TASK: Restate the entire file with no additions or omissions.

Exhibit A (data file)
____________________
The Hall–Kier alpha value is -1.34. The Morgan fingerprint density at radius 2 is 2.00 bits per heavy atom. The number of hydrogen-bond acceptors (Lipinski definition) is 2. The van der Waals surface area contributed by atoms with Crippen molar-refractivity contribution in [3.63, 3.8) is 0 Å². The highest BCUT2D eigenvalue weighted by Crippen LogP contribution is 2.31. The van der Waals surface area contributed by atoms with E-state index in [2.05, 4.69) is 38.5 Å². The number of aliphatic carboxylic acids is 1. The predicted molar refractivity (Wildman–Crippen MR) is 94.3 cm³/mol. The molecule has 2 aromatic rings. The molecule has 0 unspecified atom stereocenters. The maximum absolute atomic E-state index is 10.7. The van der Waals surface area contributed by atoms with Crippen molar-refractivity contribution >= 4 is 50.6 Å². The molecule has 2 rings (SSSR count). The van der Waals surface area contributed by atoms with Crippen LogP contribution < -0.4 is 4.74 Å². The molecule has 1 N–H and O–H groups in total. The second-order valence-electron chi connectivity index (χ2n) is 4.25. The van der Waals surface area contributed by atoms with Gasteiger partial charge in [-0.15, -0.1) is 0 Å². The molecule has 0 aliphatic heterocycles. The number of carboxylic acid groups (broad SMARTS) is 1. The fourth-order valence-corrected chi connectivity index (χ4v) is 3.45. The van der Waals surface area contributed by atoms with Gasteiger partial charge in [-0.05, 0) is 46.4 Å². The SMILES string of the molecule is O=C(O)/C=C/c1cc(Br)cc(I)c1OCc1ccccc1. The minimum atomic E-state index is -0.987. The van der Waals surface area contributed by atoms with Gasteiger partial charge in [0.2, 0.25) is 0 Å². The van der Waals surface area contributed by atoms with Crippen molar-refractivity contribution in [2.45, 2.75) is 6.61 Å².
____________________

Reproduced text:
The Hall–Kier alpha value is -1.34. The Morgan fingerprint density at radius 2 is 2.00 bits per heavy atom. The number of hydrogen-bond acceptors (Lipinski definition) is 2. The van der Waals surface area contributed by atoms with Crippen molar-refractivity contribution in [3.63, 3.8) is 0 Å². The highest BCUT2D eigenvalue weighted by Crippen LogP contribution is 2.31. The van der Waals surface area contributed by atoms with E-state index in [2.05, 4.69) is 38.5 Å². The number of aliphatic carboxylic acids is 1. The predicted molar refractivity (Wildman–Crippen MR) is 94.3 cm³/mol. The molecule has 2 aromatic rings. The molecule has 0 unspecified atom stereocenters. The maximum absolute atomic E-state index is 10.7. The van der Waals surface area contributed by atoms with Crippen molar-refractivity contribution >= 4 is 50.6 Å². The molecule has 2 rings (SSSR count). The van der Waals surface area contributed by atoms with Crippen LogP contribution < -0.4 is 4.74 Å². The molecule has 1 N–H and O–H groups in total. The second-order valence-electron chi connectivity index (χ2n) is 4.25. The van der Waals surface area contributed by atoms with Gasteiger partial charge in [-0.15, -0.1) is 0 Å². The molecule has 0 aliphatic heterocycles. The number of carboxylic acid groups (broad SMARTS) is 1. The fourth-order valence-corrected chi connectivity index (χ4v) is 3.45. The van der Waals surface area contributed by atoms with Gasteiger partial charge in [-0.05, 0) is 46.4 Å². The SMILES string of the molecule is O=C(O)/C=C/c1cc(Br)cc(I)c1OCc1ccccc1. The minimum atomic E-state index is -0.987. The van der Waals surface area contributed by atoms with Gasteiger partial charge in [0.2, 0.25) is 0 Å². The van der Waals surface area contributed by atoms with Crippen molar-refractivity contribution in [2.45, 2.75) is 6.61 Å².